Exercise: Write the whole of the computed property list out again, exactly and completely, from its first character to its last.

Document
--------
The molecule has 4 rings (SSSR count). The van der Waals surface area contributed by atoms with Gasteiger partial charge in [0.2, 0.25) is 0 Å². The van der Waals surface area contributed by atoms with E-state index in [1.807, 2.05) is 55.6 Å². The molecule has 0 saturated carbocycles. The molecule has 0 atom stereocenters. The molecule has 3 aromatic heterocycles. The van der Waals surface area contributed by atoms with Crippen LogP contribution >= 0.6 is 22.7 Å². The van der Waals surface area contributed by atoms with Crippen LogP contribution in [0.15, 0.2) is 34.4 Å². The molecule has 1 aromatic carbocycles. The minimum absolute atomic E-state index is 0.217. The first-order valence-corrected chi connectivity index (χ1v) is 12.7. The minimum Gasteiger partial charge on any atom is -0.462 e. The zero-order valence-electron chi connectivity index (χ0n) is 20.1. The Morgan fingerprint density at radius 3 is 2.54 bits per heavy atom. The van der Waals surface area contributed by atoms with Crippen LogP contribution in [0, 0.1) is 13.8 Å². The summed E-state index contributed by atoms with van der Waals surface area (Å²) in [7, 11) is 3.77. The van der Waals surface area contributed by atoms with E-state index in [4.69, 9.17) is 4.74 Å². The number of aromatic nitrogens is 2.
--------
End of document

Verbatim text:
The molecule has 4 rings (SSSR count). The van der Waals surface area contributed by atoms with Gasteiger partial charge in [0.2, 0.25) is 0 Å². The van der Waals surface area contributed by atoms with E-state index in [1.807, 2.05) is 55.6 Å². The molecule has 0 saturated carbocycles. The molecule has 0 atom stereocenters. The molecule has 3 aromatic heterocycles. The van der Waals surface area contributed by atoms with Crippen LogP contribution >= 0.6 is 22.7 Å². The van der Waals surface area contributed by atoms with Crippen LogP contribution in [0.15, 0.2) is 34.4 Å². The molecule has 1 aromatic carbocycles. The minimum absolute atomic E-state index is 0.217. The first-order valence-corrected chi connectivity index (χ1v) is 12.7. The minimum Gasteiger partial charge on any atom is -0.462 e. The zero-order valence-electron chi connectivity index (χ0n) is 20.1. The Morgan fingerprint density at radius 3 is 2.54 bits per heavy atom. The van der Waals surface area contributed by atoms with Crippen LogP contribution in [0, 0.1) is 13.8 Å². The summed E-state index contributed by atoms with van der Waals surface area (Å²) in [7, 11) is 3.77. The van der Waals surface area contributed by atoms with E-state index in [4.69, 9.17) is 4.74 Å². The number of aromatic nitrogens is 2.